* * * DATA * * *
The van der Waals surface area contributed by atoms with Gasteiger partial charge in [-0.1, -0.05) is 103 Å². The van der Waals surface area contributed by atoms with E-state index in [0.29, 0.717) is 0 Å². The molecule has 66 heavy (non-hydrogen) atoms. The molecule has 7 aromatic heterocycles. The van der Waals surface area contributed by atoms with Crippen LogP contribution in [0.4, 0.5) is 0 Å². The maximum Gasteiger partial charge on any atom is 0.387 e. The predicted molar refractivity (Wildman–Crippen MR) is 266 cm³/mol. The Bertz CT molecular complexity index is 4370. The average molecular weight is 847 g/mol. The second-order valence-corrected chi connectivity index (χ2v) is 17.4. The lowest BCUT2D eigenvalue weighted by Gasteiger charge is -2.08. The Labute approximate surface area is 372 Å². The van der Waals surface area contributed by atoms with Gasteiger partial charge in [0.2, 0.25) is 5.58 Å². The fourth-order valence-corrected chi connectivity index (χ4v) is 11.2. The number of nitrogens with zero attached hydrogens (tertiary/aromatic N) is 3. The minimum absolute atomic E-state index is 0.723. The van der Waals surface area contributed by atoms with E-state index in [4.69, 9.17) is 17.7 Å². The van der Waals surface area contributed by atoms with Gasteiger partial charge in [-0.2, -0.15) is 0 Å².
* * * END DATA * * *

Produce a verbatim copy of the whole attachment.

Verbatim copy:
The van der Waals surface area contributed by atoms with Gasteiger partial charge in [-0.1, -0.05) is 103 Å². The van der Waals surface area contributed by atoms with E-state index in [0.29, 0.717) is 0 Å². The molecule has 66 heavy (non-hydrogen) atoms. The molecule has 7 aromatic heterocycles. The van der Waals surface area contributed by atoms with Crippen LogP contribution in [0.4, 0.5) is 0 Å². The maximum Gasteiger partial charge on any atom is 0.387 e. The predicted molar refractivity (Wildman–Crippen MR) is 266 cm³/mol. The Bertz CT molecular complexity index is 4370. The average molecular weight is 847 g/mol. The second-order valence-corrected chi connectivity index (χ2v) is 17.4. The lowest BCUT2D eigenvalue weighted by Gasteiger charge is -2.08. The Labute approximate surface area is 372 Å². The van der Waals surface area contributed by atoms with Gasteiger partial charge in [0.2, 0.25) is 5.58 Å². The fourth-order valence-corrected chi connectivity index (χ4v) is 11.2. The number of nitrogens with zero attached hydrogens (tertiary/aromatic N) is 3. The minimum absolute atomic E-state index is 0.723. The van der Waals surface area contributed by atoms with E-state index in [4.69, 9.17) is 17.7 Å². The van der Waals surface area contributed by atoms with Gasteiger partial charge in [-0.2, -0.15) is 0 Å².